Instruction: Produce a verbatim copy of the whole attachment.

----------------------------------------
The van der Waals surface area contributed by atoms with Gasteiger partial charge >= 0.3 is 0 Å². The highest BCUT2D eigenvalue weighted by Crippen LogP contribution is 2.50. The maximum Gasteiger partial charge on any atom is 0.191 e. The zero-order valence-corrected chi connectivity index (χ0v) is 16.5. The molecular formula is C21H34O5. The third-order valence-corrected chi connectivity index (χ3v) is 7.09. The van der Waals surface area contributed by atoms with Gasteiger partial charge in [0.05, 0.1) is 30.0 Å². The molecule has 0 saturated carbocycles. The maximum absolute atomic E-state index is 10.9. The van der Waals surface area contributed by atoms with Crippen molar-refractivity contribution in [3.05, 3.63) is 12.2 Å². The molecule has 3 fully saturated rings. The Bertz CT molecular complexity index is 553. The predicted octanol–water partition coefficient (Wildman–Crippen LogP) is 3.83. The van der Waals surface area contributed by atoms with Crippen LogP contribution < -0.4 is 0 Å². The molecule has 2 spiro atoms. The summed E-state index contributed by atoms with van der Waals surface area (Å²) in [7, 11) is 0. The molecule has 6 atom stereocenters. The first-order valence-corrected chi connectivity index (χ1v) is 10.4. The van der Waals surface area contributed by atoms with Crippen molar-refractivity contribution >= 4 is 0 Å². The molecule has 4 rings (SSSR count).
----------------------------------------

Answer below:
The van der Waals surface area contributed by atoms with Gasteiger partial charge >= 0.3 is 0 Å². The highest BCUT2D eigenvalue weighted by Crippen LogP contribution is 2.50. The maximum Gasteiger partial charge on any atom is 0.191 e. The zero-order valence-corrected chi connectivity index (χ0v) is 16.5. The molecular formula is C21H34O5. The third-order valence-corrected chi connectivity index (χ3v) is 7.09. The van der Waals surface area contributed by atoms with Gasteiger partial charge in [0.05, 0.1) is 30.0 Å². The molecule has 0 saturated carbocycles. The maximum absolute atomic E-state index is 10.9. The van der Waals surface area contributed by atoms with Crippen molar-refractivity contribution in [3.05, 3.63) is 12.2 Å². The molecule has 3 fully saturated rings. The Bertz CT molecular complexity index is 553. The predicted octanol–water partition coefficient (Wildman–Crippen LogP) is 3.83. The van der Waals surface area contributed by atoms with Crippen LogP contribution < -0.4 is 0 Å². The molecule has 2 spiro atoms. The summed E-state index contributed by atoms with van der Waals surface area (Å²) in [7, 11) is 0. The molecule has 6 atom stereocenters. The first-order valence-corrected chi connectivity index (χ1v) is 10.4. The van der Waals surface area contributed by atoms with Crippen molar-refractivity contribution >= 4 is 0 Å². The molecule has 4 rings (SSSR count).